Home Buying in Highlands>Question Details

Pamela Wood, Home Buyer in Fort Lee, NJ

is 5.7 radon result a deal breaker? even if midigated, what does that do for re-sale value?

Asked by Pamela Wood, Fort Lee, NJ Fri May 27, 2011

Help the community by answering this question:


No it should not be a deal breaker - IF the seller is willing to mitigate. I discuss radon with my NJ buyers very early on in the process - like wood destroying insects - you look at homes in hilly, rocky area with trees - we are likely to encounter these things. Deal breaks - heck no, but they do require the right resources to test and treat/mitigate.

Jeanne Feenick
Unwavering Commitment to Service
Web Reference: http://www.feenick.com
0 votes Thank Flag Link Tue May 31, 2011
Kevin’s answer is right on. Go to the EPA website for more information. In our area up to 80% of all homes have some radon issues. The fix is easy and about 600-1000 dollars. If you are looking at having a home built a passive radon reducing system can be had for fewer than 100.00 I look to see improvement in the future code which will require a passive system in all new construction.
Web Reference: http://www.randshomes.com
0 votes Thank Flag Link Sat May 28, 2011
Radon is very common in NJ. 5.7 reading can easily be mitigated even through opening basement windows. Of course a ventilation system should be put in because windows can't be open all the time. Radon will not affect resale value. Good luck with your home purchase!
0 votes Thank Flag Link Fri May 27, 2011
As a buyer, it shouldn't be a deal breaker. Mitigation is easy. When I bought the home I'm living in, we had a radon test and it was over the acceptable limit. We asked the sellers to put in a system to reduce the radon levels. They did, and we bought.

As for resale value, it shouldn't have any effect. Some potential buyers might be concerned, but the response is: "Test this house for radon. You should consider testing any house for radon. Here, you'll know the levels are very low and there's a system in place to keep it that way."

Hope that helps.
0 votes Thank Flag Link Fri May 27, 2011
Don Tepper, Real Estate Pro in Burke, VA
Radon is easily mitigated (and it's a very common thing here in Colorado). A house that has a radon mitigation system already in place is seen as a huge plus. For some people, Radon is a dealbreaker. In my opinion, 5.7 is low, but still enough to get it mitigated. I have buyers who had a level of 4.4 and still wanted it mitigated. Other buyers had a level of 19 and walked away from the deal (they didn't think a system would really take care of the problem). Go with your gut instinct.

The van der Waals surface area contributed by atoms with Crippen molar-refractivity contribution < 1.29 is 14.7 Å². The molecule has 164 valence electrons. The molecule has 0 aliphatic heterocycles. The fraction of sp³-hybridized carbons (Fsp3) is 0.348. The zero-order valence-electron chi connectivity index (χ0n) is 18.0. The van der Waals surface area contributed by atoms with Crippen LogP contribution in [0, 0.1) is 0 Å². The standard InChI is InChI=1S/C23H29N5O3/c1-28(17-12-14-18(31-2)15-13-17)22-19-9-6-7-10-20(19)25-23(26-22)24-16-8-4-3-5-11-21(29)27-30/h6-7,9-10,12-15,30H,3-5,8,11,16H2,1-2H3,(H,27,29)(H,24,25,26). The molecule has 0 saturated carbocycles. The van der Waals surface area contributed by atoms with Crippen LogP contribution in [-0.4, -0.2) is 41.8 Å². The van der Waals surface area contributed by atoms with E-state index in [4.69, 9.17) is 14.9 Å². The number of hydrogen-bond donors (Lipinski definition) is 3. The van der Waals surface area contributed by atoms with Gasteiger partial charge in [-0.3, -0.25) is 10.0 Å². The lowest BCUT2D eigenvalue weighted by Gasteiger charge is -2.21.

Ask the seller to have a radon mitigation system installed at his expense. (doesn't hurt to ask). More often than not, they will do it. Because now it is a known fact, and they'll have to disclose it to any future buyers. So, it's in their best interests to go ahead and do it, make the buyer happy and get the house sold.
Web Reference: http://www.sallygrenier.com
0 votes Thank Flag Link Fri May 27, 2011
This situation can be fixed by mitigation if that is acceptable to you. For re-sale you will have to disclose that there was an issue with radon and the property has a mitigation system installed. Unfortunately this may cause some buyers to elect not to either view your home or make an offer. And if an offer is made it may be lower than other similar homes that don't have a radon issue.

All the best,
Gary Geer

0 votes Thank Flag Link Fri May 27, 2011
By EPA standards radon levels above 4 parts per million is an actionable level some states have different guidelines. Here is an EPA site with some good information on Radon http://www.epa.gov/radon/pubs/hmbyguid.html. In my experience, if a radon is mitigated properly in a home, it is generally not an issue for a majority of buyers. Occasionally in some rare instances a buyer wants nothing to do with a home even if the radon is moitigated properly.
0 votes Thank Flag Link Fri May 27, 2011
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